Over 60% of people with diabetes mellitus type II have arterial hypertension. This is directly related to elevated sympathetic tone, hyperinsulinemia connected to enhance renal reabsorption of salt, and increased activity of the rennin-angiotensin-aldosterone system. The advent of kidney illness, obesity, and aging all contribute to the rise in the prevalence of hypertension. DM and hypertension together increase the risk of CVD. Diabetic patients with hypertension have a quadruple cardiovascular risk, whereas the diagnosis of diabetes doubles the risk for men and more than triples the risk for women.[12]

  • Renal disease and diabetes

One common and frequently serious consequence of diabetes is renal failure. About one-third of patients with type 1 diabetes who have had the disease for eighteen years will exhibit diabetic kidney damage. Type 2diabetes affects up to 35% of newly admitted patients starting dialysis treatment. Diabetes and end-stage renal disease (ESRD) seem to go hand in hand. Death rates for diabetic patients receiving renal dialysis most likely surpass 20% annually. Among patients with ESRD, CVD is the primary cause of death when diabetes is present.[13]

  • Obesity and Diabetes

Numerous CVD risk factors are associated with generalized obesity as measured by the body mass index (BMI) and abdominal obesity as measured by the waist circumference (WC). Clinical recommendations don't say if BMI or WC measurements are as useful as non-diabetic patients in predicting cardiovascular risk in people with DM-II. Since obesity increases the risk of cardiovascular disease (CVD) mortality in people with diabetes mellitus type II (DM-II), it is especially important to examine the effects of obesity on atherogenesis and novel procoagulant and prothrombotic cardiovascular risk factors.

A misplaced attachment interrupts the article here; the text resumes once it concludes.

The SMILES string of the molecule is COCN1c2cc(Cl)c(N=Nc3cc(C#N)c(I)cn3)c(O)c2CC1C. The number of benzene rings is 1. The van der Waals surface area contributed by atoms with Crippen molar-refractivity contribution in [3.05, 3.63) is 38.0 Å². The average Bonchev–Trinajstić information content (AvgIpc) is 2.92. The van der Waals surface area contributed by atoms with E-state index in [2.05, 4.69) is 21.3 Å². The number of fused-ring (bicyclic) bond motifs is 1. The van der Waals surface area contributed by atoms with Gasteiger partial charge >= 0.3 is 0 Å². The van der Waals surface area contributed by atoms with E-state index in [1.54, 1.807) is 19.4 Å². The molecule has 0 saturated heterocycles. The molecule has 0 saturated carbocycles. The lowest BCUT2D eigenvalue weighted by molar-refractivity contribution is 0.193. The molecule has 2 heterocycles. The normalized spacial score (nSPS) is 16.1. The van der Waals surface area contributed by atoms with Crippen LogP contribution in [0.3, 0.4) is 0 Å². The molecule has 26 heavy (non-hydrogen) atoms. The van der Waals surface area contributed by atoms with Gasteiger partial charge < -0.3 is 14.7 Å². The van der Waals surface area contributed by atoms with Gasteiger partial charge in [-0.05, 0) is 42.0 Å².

When it comes to individuals with diabetes, the coexistence of several factors including the length of their diabetes, the medications used to achieve glycaemic control, lipid profiles, blood pressure, or the presence of risk behaviors like smoking or alcohol use may confound the impact of obesity on the risk of CVD.[14]

  • Nicotine and Diabetes

Smoking has been connected to a decline in metabolic regulation in diabetics, which is linked to a higher risk of developing macrovascular and microvascular problems as well as mortality in the disease. It has been demonstrated that administering nicotine affects the autonomic nervous system and raises the amounts of insulin-antagonistic hormones (growth hormone, catecholamines, and cortisol) in the blood. Nicotine reduces insulin sensitivity either directly or indirectly through these and potentially other mechanisms. Additionally, smoking raises the amounts of free fatty acids in the blood, which is detrimental to the uptake of glucose by insulin.[15]

An Ayurvedic View of Diabetes and Related CVDS

The study of longevity in Ayurveda offers a framework for characterizing the causes and conditions of illness and links them to therapeutic interventions. Because contemporary medicine has a strong scientific basis and can effectively treat the symptoms of both chronic and fatal illnesses, the general public is gravitating toward it. With the use of meta-analyses and systematic reviews, contemporary medications are constantly observed. Unfortunately, even though they may have greater therapeutic potential, traditional medications

in our day and age are now ill-prepared to address these issues.

According to Ayurveda, the heart is a key organ that regulates emotions and circulates blood to maintain an individual's health. According to Ayurveda, a changing lifestyle and higher levels of stress are causing arterial hardening or thickening, which can cause angio-obstruction (Vata Dosha) and chest pain (Ruja).[16, 17]

Understanding and interpreting Ayurvedic writings' descriptions of diabetes mellitus and its complications is becoming easier because to contemporary medicine's efforts to define the pathophysiology of the disease. Comparably, analysis of the medications recommended in the old Ayurvedic texts using contemporary scientific methods and instruments shows that they are remarkably applicable even in the present day and have the power to treat illnesses worldwide. This article examines the understanding of diabetic pathogenesis in both Ayurvedic and modern medicine, the therapeutic approach for prevention and treatment, and current perspectives on how Ayurvedic medicines prescribed for preventive and therapeutic aspects of this dreaded disease are still relevant in light of recent advances in modern science. Finally, (iii) challenges posed to traditional medicines like Ayurveda that have to be seriously addressed in order to have proper perspective.[18]